Strategies for War

War has two major strengths: Combat and Powerhouse. Its Combat spells range from cheap to medium cost and can give either a single recruit or an entire group a decent bonus, while its Powerhouse spells all tend to be expensive.

Basic Deck Concepts for War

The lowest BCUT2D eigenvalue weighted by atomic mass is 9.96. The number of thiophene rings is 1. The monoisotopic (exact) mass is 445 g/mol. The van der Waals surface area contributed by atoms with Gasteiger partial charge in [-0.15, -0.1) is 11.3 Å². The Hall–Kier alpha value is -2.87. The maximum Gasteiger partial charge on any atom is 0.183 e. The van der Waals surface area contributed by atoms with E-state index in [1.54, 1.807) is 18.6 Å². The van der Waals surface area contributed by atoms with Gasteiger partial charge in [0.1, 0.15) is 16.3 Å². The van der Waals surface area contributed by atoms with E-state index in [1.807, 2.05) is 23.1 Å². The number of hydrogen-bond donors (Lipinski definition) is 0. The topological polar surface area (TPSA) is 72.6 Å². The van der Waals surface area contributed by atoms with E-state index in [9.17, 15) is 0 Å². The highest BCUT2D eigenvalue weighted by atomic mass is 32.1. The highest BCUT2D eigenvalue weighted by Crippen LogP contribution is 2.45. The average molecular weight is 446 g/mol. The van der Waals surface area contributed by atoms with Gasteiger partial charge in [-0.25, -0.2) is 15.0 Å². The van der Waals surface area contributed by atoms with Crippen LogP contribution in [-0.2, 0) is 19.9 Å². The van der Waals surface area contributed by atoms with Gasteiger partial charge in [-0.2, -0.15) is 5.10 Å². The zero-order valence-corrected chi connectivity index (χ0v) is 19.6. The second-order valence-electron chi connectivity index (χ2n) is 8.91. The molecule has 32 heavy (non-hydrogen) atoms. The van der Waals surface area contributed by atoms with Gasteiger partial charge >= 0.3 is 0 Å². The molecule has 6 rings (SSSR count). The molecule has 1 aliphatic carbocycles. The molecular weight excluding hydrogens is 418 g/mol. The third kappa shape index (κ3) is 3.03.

Your standard War Combat deck is a speed deck; since you have no real way to protect your groups, you must hit fast and hard early on. This means Forced March, and your choice of the plethora of combat spells in War. Definitely don't overlook Dragon's Teeth and Warlord; one of your bonuses against Powerhouse-style decks is that you can afford to lose a group without being devastated; even if you lose your Horde, you can still get another comparable group with one or two spells that create recruits. You can also use these spells to defend your towns if they come under enemy attack and you don't have any novices to defend the town with. Encampment is useful, as it allows you to take Initiative which gives you yet one more edge in combat; use it on groups that won't reach the front lines for awhile anyway, so that you won't be in danger of losing the group.